SD: As such a fan of the show, I think for about 2 years I watch previous “Survivor” episodes EXCLUSIVELY. I knew I would be involved n the show at some point and I prepared for years. Once I knew I was cast, I stepped my training into high gear. I gained 12 pounds by eating amazing burritos and doing weight training. I purchased and read 6 books in detail about the game and the psychology behind it. To prepare for “Survivor” I even ate all the ants off my kitchen table to test my commitment to the game! Before eating the ants I did discuss it with them, either they would be removed by my exterminator or they could make themselves part of “Survivor” history. They were thrilled with the opportunity and I came out ready for the game!!!

AL: Can you give us the low down on the Jeff Probst kiss?
SD: There is nothing more I would like to give you the low down on! Man were those kisses heated! When I was voted out of “Survivor”: Philippines it was time for me to have my torch snuffed by Jeff and just like every other moment of my life, I did not want to walk away from that second with any regrets. I stood in front of him for what seemed like hours, the people around me and tribal counsel disappeared from view and I the only thing I could see was the two of us, standing so close with so much energy between us. After a few seconds of me staring at him and trying to build up my courage, I could see the fear in his eyes and the anxiety of him wondering what I was about about to do to him because I obviously would not be one of those contestants that silently left tribal counsel without capturing one last second of such a rare opportunity. I chickened out on kissing him on the lips and hit him somewhere between his mouth and his cheek. It felt so empowering to have that hug back from him on my way out of the show. It was exhilarating.

AL: How about during the live reunion show?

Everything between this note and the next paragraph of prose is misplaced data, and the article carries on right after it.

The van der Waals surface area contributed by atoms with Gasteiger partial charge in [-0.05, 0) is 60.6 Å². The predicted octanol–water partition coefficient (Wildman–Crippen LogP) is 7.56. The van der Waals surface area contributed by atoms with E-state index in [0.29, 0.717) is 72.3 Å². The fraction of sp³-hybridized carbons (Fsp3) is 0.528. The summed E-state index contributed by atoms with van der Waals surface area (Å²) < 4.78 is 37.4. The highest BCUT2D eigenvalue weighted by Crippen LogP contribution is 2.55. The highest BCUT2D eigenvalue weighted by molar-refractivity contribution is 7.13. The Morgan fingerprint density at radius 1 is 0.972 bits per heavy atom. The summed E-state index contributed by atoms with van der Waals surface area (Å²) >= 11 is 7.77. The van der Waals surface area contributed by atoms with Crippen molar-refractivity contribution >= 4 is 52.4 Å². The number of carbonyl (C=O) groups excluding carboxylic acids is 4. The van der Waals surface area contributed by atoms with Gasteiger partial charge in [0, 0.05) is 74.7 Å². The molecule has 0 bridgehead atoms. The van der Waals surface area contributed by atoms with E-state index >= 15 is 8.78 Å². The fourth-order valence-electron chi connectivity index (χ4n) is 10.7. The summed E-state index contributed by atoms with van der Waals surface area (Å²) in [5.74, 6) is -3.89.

SD: Now, the kiss during the live reunion show in Los Angeles was quite different. HA! I watched my entire season of “Survivor” at home thinking about kissing him during the live show and just like they read my mind, every day my Twitter followers would tweet me that I should kiss him during the live show so I built up my courage for 13 weeks and then finally the night came when I would once again be standing in front of my darling Dimples. I know the live shows happen very quickly because there is so much material to cover and once I had my window of opportunity, it would close in a flash. I was sitting about 6 feet off the stage with two rows of people in front of me between Jeff and I. I navigated in my head the quickest route to his lips and at the beginning of the show I took off my high heels and hid them behind another cast mate because I knew there was no way I could make the jump to the ground with them on. The show seemed to last forever but I knew he would speak to me at some point and that would be my moment. At the very end of the show he looked directly in my eyes and said my name and started asking me a question about the kiss at tribal council. Once he said my name I was in a daze and lost a few seconds just because he was speaking to me. I quickly snapped out of it and thought “MOVE! THIS IS YOUR LAST SHOT!!! MOVE NOW!!!!! It wasn’t shown on the show but I pushed Carter to the left, Put my right hand on Penners shoulder and launched myself over Denise and hit the ground barefoot splitting my shin open. In a flash with one move I lept from that spot to right in front of Jeff simultaneously wrapping my hands around the nape of his neck for the kiss I will always remember. Once I felt his hair in my hands and his skin against mine I put my lips to his and experienced a dream that is held by millions of women all over the world. We kissed for about 25 minutes, my shin was bleeding from my fall, the audience was rolling with laughter and his lips were there with mine, pressed against mine and as he held my arms in his hands, he kissed me back on live television! After the kiss I did a little touchdown dance and told myself I would never allow any opportunity no matter how small its window, to go by me without jumping over people, injuring myself, and risking poor manners to achieve my dreams.